“Suddenly, something was slipping away so fast that we had not had time quite to register what it might be. All we knew was that it was irreplaceable. The way ahead seemed dark. Somewhere along the line optimism seems to have perished. Neither of us could identify this feeling of apprehensive melancholy.” Germaine Greer
I’m old enough to revisit my old haunts and realize that was another life, another person. I’m just back from such a vacation with Tech Support Guy, and “apprehensive melancholy” is a fair description of what we brought with us as we returned home.
Once upon a time, I lived in the perfect suburb where all the mommies dressed in matching velour jogging suits and tennis shoes, and enrolled their children to private dance lessons. I once hosted a wedding shower for a neighbor. Invitees included a number of neighboring mommies who brought their inherent superiority along with their gifts. My friend, who was getting married for the second time. also invited a few of the waitresses who worked at one of the local bars owned by an enterprising hippy where she was employed as chief accounting officer. There was a bit of tension between the color-coordinated mommies and the skinny waitresses who were the prototype of women who go out in packs for girls night out, drink a few too many appletinis and yell whoohoo a little to loudly.
One of the skinny waitresses excused herself to secretly do cocaine in the bathroom. When she returned, she did a wonderful impersonation of Julia Child. In an uneven falsetto, this is more or less what she said: “Today we’re going to make toast. First you pour and drink a glass of a crisp white wine. Then, you put two slices of Wonder bread in the toaster, have another glass of white wine, push the toast down, and have another glass of white wine. When the toaster starts smoking, you take a fork and carefully tease the toast up with one hand while drinking a glass of white wine with the other hand.” The impersonation ended in an imitation of a drunken Julie, her speech slurred beyond comprehension, passed out on the floor.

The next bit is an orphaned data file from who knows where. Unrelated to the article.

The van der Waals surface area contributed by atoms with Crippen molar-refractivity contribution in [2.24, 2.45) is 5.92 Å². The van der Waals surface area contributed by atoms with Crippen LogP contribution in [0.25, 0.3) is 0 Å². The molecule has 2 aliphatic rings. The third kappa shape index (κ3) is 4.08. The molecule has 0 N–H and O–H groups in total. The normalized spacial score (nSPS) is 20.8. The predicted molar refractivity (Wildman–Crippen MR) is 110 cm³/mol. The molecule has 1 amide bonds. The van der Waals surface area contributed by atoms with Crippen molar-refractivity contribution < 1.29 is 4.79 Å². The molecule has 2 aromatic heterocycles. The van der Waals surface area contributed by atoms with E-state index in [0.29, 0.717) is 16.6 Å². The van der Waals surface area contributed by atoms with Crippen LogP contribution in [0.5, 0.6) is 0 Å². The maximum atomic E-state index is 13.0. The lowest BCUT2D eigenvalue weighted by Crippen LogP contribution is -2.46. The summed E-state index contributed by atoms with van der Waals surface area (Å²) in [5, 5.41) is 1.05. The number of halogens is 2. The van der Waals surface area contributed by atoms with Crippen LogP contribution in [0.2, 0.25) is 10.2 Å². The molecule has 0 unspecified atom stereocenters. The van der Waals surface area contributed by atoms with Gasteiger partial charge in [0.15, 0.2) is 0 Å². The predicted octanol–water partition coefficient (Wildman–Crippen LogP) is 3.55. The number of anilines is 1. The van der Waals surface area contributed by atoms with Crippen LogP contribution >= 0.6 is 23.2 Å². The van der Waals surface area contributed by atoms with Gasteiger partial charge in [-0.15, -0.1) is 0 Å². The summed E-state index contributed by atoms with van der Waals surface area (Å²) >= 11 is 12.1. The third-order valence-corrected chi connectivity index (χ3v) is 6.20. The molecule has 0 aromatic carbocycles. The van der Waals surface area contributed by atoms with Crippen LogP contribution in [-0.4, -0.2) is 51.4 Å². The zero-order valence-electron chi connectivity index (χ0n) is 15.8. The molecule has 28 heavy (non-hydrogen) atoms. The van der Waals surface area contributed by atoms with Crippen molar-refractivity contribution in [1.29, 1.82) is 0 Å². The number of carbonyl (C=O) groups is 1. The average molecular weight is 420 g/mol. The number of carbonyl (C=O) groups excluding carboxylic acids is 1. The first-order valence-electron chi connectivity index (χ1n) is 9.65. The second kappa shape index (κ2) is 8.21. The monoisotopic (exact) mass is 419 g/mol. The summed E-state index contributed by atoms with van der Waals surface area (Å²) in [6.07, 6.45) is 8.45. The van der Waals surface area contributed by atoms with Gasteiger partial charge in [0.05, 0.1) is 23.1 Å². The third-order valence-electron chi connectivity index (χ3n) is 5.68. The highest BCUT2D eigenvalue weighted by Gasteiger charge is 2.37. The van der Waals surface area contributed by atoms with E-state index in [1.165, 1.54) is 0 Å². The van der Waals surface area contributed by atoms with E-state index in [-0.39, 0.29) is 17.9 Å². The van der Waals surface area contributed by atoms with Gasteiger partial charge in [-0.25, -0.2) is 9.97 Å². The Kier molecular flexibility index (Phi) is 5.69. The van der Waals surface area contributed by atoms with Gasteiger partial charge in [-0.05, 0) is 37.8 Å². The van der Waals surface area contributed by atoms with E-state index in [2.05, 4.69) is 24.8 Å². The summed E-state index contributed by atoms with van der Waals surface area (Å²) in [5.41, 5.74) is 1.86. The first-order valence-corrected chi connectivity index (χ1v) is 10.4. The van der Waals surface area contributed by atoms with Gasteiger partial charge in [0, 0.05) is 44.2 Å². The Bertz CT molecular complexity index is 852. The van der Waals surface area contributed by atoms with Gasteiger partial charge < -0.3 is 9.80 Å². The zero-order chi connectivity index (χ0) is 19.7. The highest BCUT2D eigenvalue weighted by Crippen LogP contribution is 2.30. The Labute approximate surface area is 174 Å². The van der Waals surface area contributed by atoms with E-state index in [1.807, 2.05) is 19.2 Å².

The waitress did a really good Julie Child. By this time, me and my friend both realized there were controlled substances involved. The mommies realized there were aliens in the midst of their private suburb and began to squirm uncomfortably.
And don’t get me started on the baby shower another neighbor gave my friend later that year. We played that game where each player got a small handful of raisins. Taking turns, we each told of some experience we’d had, such as riding a cable car in San Francisco. As I vaguely recall, players who shared said experience had to give up one of their raisins. The object was apparently to earn the most raisins. So, one player said she’d cheated on her husband. One of the skinny waitresses then proceeded to admit she’d cheated on her first husband. Tossing raisins across the circle one at a time, she continued that she’d cheated on her second husband, her third husband, and her current husband. Good times.